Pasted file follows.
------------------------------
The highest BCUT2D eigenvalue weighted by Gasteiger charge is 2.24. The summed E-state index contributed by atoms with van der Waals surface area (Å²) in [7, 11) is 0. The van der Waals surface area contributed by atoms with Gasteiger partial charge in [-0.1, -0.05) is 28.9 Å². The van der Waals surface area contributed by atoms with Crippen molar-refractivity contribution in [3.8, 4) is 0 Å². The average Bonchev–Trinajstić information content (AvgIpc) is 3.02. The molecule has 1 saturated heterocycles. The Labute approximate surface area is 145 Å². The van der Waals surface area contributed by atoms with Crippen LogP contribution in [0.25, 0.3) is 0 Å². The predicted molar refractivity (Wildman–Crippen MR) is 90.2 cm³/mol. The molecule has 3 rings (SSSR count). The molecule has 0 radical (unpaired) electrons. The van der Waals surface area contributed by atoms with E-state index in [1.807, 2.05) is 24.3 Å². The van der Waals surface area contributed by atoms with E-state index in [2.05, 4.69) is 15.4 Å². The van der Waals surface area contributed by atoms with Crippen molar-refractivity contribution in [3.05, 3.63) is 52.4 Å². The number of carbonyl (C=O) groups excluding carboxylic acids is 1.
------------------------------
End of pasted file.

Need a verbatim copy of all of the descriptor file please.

The highest BCUT2D eigenvalue weighted by Gasteiger charge is 2.24. The summed E-state index contributed by atoms with van der Waals surface area (Å²) in [7, 11) is 0. The van der Waals surface area contributed by atoms with Gasteiger partial charge in [-0.1, -0.05) is 28.9 Å². The van der Waals surface area contributed by atoms with Crippen molar-refractivity contribution in [3.8, 4) is 0 Å². The average Bonchev–Trinajstić information content (AvgIpc) is 3.02. The molecule has 1 saturated heterocycles. The Labute approximate surface area is 145 Å². The van der Waals surface area contributed by atoms with Crippen LogP contribution in [0.25, 0.3) is 0 Å². The predicted molar refractivity (Wildman–Crippen MR) is 90.2 cm³/mol. The molecule has 3 rings (SSSR count). The molecule has 0 radical (unpaired) electrons. The van der Waals surface area contributed by atoms with E-state index in [1.807, 2.05) is 24.3 Å². The van der Waals surface area contributed by atoms with E-state index in [2.05, 4.69) is 15.4 Å². The van der Waals surface area contributed by atoms with Crippen molar-refractivity contribution in [3.05, 3.63) is 52.4 Å². The number of carbonyl (C=O) groups excluding carboxylic acids is 1.